Creature Comforts, poem by Betsy Mars (MY IMAGINARY SKILL Poetry and Prose Series)

My most recent poem, published by Silver Birch Press.

Silver Birch Press

MarsbunnyCreature Comforts
by Betsy Mars

If I could talk to the animals
I’d gather creatures all around me;
carrying them catlike in my mouth
softly communicating
through touch, telepathy, or teeth—

Or birdlike, feather my arms with amethyst
and join the formation with wings,
strung out v-shaped.
We’d band together safely,
each in our proper place, flying but not in flight.

I’d blow the top off my head and spout
my presence high into the air, grow gills
and breathe underwater … and slowly …
I’d practice bubble communication
and learn to whistle beyond human earshot.

On soft cat feet, my telltale tail swishing
and back arched, I’d raise my hackles
to warn predators and rivals
to keep their distance.
In a low growl, my throat would rumble my displeasure.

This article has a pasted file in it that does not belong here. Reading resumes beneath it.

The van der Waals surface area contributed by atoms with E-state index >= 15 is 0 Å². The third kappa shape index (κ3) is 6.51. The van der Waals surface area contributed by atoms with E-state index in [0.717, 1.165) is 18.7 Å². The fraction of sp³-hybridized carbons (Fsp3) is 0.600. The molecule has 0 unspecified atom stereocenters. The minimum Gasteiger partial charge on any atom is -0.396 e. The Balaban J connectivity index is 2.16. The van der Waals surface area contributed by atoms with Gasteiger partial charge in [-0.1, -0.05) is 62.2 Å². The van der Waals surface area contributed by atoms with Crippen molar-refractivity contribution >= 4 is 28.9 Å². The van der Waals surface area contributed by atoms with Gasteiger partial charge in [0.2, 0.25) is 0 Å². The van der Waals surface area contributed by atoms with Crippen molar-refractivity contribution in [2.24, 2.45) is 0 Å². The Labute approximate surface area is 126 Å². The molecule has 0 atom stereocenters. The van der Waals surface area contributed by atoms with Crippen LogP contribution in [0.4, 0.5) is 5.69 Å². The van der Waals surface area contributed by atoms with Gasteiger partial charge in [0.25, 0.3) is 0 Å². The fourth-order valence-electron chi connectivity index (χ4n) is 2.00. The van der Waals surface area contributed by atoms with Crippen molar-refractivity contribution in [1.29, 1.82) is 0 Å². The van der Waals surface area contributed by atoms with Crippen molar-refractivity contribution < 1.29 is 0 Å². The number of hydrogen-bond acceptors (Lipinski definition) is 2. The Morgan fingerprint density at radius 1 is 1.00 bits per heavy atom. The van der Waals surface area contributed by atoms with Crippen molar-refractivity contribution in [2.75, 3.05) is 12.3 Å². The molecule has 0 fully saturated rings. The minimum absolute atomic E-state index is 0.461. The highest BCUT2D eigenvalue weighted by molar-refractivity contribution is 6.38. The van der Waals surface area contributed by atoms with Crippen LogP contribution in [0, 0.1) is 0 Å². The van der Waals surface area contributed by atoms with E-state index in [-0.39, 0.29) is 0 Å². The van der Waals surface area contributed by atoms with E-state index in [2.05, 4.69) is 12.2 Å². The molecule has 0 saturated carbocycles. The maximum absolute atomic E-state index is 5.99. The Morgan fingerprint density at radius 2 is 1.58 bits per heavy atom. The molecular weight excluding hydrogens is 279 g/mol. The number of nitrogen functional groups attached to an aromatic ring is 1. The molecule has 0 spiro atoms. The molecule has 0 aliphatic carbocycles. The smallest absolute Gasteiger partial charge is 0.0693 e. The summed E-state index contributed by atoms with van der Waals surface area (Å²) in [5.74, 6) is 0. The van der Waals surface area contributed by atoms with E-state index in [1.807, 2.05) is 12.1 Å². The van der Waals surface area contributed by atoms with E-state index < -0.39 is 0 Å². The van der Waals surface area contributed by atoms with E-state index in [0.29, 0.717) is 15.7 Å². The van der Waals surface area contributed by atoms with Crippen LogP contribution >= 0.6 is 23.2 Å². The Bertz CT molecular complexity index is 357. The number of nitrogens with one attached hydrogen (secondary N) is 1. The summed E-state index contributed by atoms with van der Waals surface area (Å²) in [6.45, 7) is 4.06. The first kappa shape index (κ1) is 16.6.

In a dog-eat-dog ass-sniffing world
my every inhale would be endlessly informative,
odors wafting through my synapses
triggering unarticulated volumes

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A Little Elegy

A recent poem that I had the honor to have published on the Peninsula Symphony Facebook page.
https://m.facebook.com/story.php?story_fbid=10153660283825872&id=55802430871

Most of you have heard of Atlanta Symphony bassist Jane Little’s extraordinary career and unfortunately, her recent passing. A friend of Peninsula Symphony, Betsy Mars, has composed a very poignant poem that we wanted to share with everyone.

A Little Elegy – by Betsy Mars

RIP Jane Little
Record-breaking bassist
February 2, 1929 – May 15, 2016

Little by name and small in stature,
Jane was summoned from the stage.
The final curtain called at last,
keeping time to the music, she bowed that bass
and her life’s arc ended.

An exit worthy of Hollywood lore,
an incomparable finale.
Her endurance was record-breaking,
Her holy wood was breath-taking:
a near-perfect orchestration –
harmonious and unexpected.

Upon the stage she left her measured mark, a triad:
her own two legs, and the bass, her phantom limb.
Through seven decades she had borne the weight.
Not the fleet-footed ballerina she once had dreamed,
she was all depth, all resin, now risen.

In concert with the golden age,
as the last bars played in an uplifting swell,
her spirit pirouetted quietly to the rafters.
She took her final bow in synch with the music –
a departing spirit, hoping for reprise.